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Bharata Muni (Hindi: भरत मुनि) was an ancient sage who the musical treatise Natya Shastra is traditionally attributed to.[1] The work covers ancient Indian dramaturgy and histrionics, especially Sanskrit theatre. Bharata is considered the father of Indian theatrical art forms. He is dated to between 200 BCE and 200 CE,[2] [3] but estimates vary between 500 BCE and 500 CE.[4]

The Nāṭya Śāstra is notable as an ancient encyclopedic treatise on the arts, which has influenced dance, music and literary traditions in India. It is also notable for its aesthetic "Rasa" theory, which asserts that entertainment is the desired effect of performance arts but not the primary goal and that the primary goal is to transport the individual in the audience into another parallel reality, full of wonder, where he experiences the essence of his own consciousness and reflects on spiritual and moral questions.

Natya Shastra by Bharata Muni and "Abhinaya Darpana" by Nandikeshvara are considered to be the original sources of Bharatanatyam (an Indian classical dance form).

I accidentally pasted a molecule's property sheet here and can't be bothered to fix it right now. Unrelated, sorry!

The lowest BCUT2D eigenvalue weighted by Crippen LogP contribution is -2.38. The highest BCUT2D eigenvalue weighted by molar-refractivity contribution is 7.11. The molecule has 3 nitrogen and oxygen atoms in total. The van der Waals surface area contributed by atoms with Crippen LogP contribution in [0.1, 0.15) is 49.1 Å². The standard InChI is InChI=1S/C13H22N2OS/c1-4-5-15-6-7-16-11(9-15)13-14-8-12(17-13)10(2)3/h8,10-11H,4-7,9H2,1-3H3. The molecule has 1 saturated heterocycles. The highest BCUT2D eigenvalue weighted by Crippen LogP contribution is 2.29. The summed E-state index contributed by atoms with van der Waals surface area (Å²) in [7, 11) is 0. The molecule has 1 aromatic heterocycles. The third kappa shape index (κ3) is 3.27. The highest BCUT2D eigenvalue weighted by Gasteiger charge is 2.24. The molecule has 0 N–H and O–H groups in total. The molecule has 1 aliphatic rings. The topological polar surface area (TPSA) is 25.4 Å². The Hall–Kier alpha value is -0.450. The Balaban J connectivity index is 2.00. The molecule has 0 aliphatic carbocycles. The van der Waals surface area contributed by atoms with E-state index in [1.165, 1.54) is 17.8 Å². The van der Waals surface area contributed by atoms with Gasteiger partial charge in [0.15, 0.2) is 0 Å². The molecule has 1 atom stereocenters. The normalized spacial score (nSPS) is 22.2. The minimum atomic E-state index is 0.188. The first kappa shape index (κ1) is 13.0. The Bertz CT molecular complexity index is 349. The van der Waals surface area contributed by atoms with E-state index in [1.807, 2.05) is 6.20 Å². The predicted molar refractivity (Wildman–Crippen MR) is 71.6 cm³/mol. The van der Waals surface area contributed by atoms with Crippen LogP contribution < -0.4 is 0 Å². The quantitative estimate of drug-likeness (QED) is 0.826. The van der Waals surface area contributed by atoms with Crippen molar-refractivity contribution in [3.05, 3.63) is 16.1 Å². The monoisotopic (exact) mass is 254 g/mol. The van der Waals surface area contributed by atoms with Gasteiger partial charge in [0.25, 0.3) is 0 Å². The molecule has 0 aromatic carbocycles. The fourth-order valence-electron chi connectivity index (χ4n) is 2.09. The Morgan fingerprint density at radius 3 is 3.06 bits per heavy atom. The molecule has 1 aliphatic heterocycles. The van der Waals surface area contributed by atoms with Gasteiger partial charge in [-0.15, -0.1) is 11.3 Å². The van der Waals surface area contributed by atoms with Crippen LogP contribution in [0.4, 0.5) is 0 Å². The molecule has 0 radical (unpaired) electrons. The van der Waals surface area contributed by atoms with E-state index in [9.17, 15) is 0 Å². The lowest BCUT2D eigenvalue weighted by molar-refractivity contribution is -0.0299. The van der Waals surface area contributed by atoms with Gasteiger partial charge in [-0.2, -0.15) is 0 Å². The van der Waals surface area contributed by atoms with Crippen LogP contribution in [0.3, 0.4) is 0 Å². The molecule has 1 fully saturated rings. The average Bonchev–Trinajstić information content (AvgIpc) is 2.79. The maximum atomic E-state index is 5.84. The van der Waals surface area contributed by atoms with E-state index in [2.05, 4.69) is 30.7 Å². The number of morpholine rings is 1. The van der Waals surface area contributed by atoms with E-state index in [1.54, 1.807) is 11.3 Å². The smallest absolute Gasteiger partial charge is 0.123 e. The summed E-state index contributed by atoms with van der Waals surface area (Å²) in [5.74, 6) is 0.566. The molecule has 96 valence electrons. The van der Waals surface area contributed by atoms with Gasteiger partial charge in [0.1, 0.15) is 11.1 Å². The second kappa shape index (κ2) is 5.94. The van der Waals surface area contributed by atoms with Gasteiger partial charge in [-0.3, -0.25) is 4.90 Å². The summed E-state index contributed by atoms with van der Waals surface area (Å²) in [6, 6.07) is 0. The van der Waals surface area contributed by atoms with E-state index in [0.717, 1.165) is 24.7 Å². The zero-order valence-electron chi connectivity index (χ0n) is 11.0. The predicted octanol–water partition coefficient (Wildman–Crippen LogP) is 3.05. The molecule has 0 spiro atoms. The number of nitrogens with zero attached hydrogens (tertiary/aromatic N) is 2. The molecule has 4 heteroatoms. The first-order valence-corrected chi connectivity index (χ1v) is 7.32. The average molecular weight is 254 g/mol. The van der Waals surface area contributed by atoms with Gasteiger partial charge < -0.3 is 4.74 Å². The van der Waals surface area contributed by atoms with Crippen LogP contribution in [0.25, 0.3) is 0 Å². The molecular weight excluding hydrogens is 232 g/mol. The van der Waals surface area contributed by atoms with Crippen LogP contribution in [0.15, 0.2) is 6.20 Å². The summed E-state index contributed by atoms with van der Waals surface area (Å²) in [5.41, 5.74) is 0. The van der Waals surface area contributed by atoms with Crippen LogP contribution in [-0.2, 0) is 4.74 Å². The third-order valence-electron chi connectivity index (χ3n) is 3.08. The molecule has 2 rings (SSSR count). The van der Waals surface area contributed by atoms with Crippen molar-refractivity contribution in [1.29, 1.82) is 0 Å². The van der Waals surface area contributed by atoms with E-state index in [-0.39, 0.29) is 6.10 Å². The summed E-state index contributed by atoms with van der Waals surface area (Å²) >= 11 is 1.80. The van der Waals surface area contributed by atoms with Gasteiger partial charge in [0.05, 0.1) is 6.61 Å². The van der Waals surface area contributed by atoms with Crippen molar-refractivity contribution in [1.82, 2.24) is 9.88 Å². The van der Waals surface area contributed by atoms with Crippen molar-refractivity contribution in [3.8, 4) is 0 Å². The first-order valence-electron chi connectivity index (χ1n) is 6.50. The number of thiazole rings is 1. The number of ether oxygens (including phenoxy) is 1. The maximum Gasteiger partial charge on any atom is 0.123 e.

See also

References

4. Daumal, Rene: RASA. Essays on Indian Aesthetics & Selected Sanskrit Studies. New Directions, NYC 1982. REPR. Shivastan, Woodstock-Kathmandu, 2003 & 2006, forthcoming, Cool Grove Press, NYC.

  1. ^ Katz, Jonathan (2001). "Bharata". Grove Music Online. Oxford: Oxford University Press. doi:10.1093/gmo/9781561592630.article.48131. (subscription or UK public library membership required)
  2. ^ Lidova, N. (2014). Natyashastra. Oxford University Press.
  3. ^ Mehta, T. (1995). Sanskrit Play Production in Ancient India. Motilal Banarsidass.
  4. ^ Dace, W. (1963). "The Concept of "Rasa" in Sanskrit Dramatic Theory". Educational Theatre Journal. 15 (3): 249.